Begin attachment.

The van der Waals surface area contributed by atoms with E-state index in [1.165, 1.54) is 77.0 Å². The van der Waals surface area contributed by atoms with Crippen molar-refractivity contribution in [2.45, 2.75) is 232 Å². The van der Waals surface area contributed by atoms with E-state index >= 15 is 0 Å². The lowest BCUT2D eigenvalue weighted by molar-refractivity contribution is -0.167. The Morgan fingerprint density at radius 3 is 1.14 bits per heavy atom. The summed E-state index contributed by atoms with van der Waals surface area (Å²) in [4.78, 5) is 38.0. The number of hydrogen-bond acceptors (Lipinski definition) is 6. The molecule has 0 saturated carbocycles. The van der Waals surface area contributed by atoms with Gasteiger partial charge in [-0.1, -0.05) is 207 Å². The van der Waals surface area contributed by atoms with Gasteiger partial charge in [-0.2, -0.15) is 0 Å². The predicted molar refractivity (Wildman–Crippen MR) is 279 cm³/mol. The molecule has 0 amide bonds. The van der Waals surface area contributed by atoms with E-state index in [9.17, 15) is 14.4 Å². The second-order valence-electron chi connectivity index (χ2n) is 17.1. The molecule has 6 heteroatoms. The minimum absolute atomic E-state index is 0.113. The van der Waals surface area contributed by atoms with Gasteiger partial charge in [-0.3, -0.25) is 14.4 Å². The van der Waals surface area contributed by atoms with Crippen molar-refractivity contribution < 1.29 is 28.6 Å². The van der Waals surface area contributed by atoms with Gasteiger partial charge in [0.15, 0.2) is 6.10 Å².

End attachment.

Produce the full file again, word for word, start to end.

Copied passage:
The van der Waals surface area contributed by atoms with E-state index in [1.165, 1.54) is 77.0 Å². The van der Waals surface area contributed by atoms with Crippen molar-refractivity contribution in [2.45, 2.75) is 232 Å². The van der Waals surface area contributed by atoms with E-state index >= 15 is 0 Å². The lowest BCUT2D eigenvalue weighted by molar-refractivity contribution is -0.167. The Morgan fingerprint density at radius 3 is 1.14 bits per heavy atom. The summed E-state index contributed by atoms with van der Waals surface area (Å²) in [4.78, 5) is 38.0. The number of hydrogen-bond acceptors (Lipinski definition) is 6. The molecule has 0 saturated carbocycles. The van der Waals surface area contributed by atoms with Gasteiger partial charge in [-0.1, -0.05) is 207 Å². The van der Waals surface area contributed by atoms with Gasteiger partial charge in [-0.2, -0.15) is 0 Å². The predicted molar refractivity (Wildman–Crippen MR) is 279 cm³/mol. The molecule has 0 amide bonds. The van der Waals surface area contributed by atoms with E-state index in [9.17, 15) is 14.4 Å². The second-order valence-electron chi connectivity index (χ2n) is 17.1. The molecule has 6 heteroatoms. The minimum absolute atomic E-state index is 0.113. The van der Waals surface area contributed by atoms with Gasteiger partial charge in [-0.3, -0.25) is 14.4 Å². The van der Waals surface area contributed by atoms with Crippen molar-refractivity contribution < 1.29 is 28.6 Å². The van der Waals surface area contributed by atoms with Gasteiger partial charge in [0.15, 0.2) is 6.10 Å².